Workers clean up the oil spill in Abbotsford near Trans Mountain’s Sumas Pump Station on Saturday, June 13, 2020. (Shane MacKichan file photo)

Inclusion of Indigenous reps after oil spill part of ‘reconciliation’: Suzuki Foundation

David Suzuki Foundation calls for transparency, inclusion of First Nations monitors after oil spills

Ensuring local Indigenous reps are involved quickly after an oil spill like the one in Abbotsford last week is a key part of “reconciliation and environmental justice,” says the director general for the David Suzuki Foundation.

The crude oil spill from the Trans Mountain pipeline at the Sumas Pump Station is a stark reminder that accidents are bound to happen with this type of fossil fuel infrastructure.

READ MORE: Drone photos show the scale of spill

“As long as Canada continues to transport oil, spills will happen – and they will always create the risk of detrimental impacts on nature and people,” said Jay Ritchlin of the David Suzuki Foundation.

The spill site is near a cultural site and burial grounds of the Sema:th First Nation and Stό:lō Coast Salish Peoples.

It’s seen as “unacceptable” that Sema:th First Nation’s monitors were not cleared to access the site for 12 hours after the spill incident was reported.

Full transparency and inclusion of Indigenous nations whenever any type of spill occurs is called for.

“They need to have continuous access to monitoring stations and the ability to see with their own eyes what has occurred on their unceded territory. This is a key part of reconciliation and environmental justice.”

A rapid transition away from “this toxic and outdated fuel,” to protect wildlife like salmon and orca, combat the climate crisis and maintain the well-being of our communities is necessary, he noted.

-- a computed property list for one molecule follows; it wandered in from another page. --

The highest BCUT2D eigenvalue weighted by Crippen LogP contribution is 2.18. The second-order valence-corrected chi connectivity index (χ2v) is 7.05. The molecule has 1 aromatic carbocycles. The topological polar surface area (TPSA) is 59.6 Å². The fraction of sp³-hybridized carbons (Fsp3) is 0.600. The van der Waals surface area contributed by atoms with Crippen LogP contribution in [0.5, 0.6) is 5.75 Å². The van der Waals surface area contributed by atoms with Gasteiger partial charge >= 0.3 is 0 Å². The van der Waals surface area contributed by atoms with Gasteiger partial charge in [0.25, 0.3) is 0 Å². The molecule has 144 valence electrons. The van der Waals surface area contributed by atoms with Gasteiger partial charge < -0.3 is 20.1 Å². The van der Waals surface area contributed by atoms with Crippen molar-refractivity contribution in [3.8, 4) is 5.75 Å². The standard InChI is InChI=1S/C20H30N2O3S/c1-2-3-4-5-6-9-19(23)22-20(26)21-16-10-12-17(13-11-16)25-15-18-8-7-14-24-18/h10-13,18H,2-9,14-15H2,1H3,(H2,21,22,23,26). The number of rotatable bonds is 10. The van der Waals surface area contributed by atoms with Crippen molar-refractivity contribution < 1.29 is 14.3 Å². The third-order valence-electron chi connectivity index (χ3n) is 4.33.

“It’s concerning that the spill occurred where a lake used to exist and where the groundwater is a local potable water source,” Ritchlin said.

The spill leaked 1,195 barrels, which is up to 190,000 litres, of oil just south of the Lightning Rock site. As much as five large trucks would be required to transport the equivalent amount of crude oil.

READ MORE: Pipeline shut down as cleanup started

Trans Mountain has reported approximately 84 spills since 1961 – which is more than one a year.

In this case, the oil flowed to an adjacent field owned by Trans Mountain and leased for agricultural uses. The company’s on-site monitoring has not indicated an immediate threat but provincial authorities need to confirm that.


Do you have something to add to this story, or something else we should report on? Email:
jfeinberg@theprogress.com


@CHWKjourno
Like us on Facebook and follow us on Twitter.

Want to support local journalism during the pandemic? Make a donation here.

abbotsfordpipeline leakTrans Mountain pipeline

Just Posted

COTR honours Orange Shirt Day

A virtual event to raise awareness about Orange Shirt Day is being hosted early on Sept. 22

Invermere gets new CAO

Invermere found his new CAO after a long period of research.

Radium council discusses short term rentals

RHS council are elaborating the second draft plan for STR

Farmers’ Institute report highlights emerging local food scene

Beef cattle ranching remains mainstay of valley agriculture

B.C.’s top doctor encourages Halloween costumes to include masks

Dr. Bonnie Henry will soon be releasing guidelines on how to safely trick-or-treat this Halloween

B.C. VOTES 2020: Few solutions offered for ‘out of control’ camping

B.C. Liberals, NDP spend millions as problem keeps growing

National child-care plan could help Canada rebound from COVID-induced economic crisis: prof

A $2 billion investment this year could help parents during second wave of pandemic

Action demanded over death of First Nations youth in Abbotsford group home

Family and Indigenous organizations push for thorough investigation

Join Black Press Media and Do Some Good

Pay it Forward program supports local businesses in their community giving

Is it time to start thinking about greener ways to package cannabis?

Packaging suppliers are still figuring eco-friendly and affordable packaging options that fit the mandates of Cannabis Regulations

B.C. nurses report rise in depression, anxiety, exhaustion due to pandemic

A new UBC study looks into how the COVID-19 response has impacted frontline nurses

Horgan frustrated as Transport Canada mandate for BC Ferry riders returns

Transport Canada reinstates rule that bans passengers from lower decks

Reincarnation, baby! Music-making B.C. couple celebrate ‘miracle’ pregnancy

‘I (said) to Adam, ‘I really think this is your brother reincarnated,’ Elise Estrada says

Most Read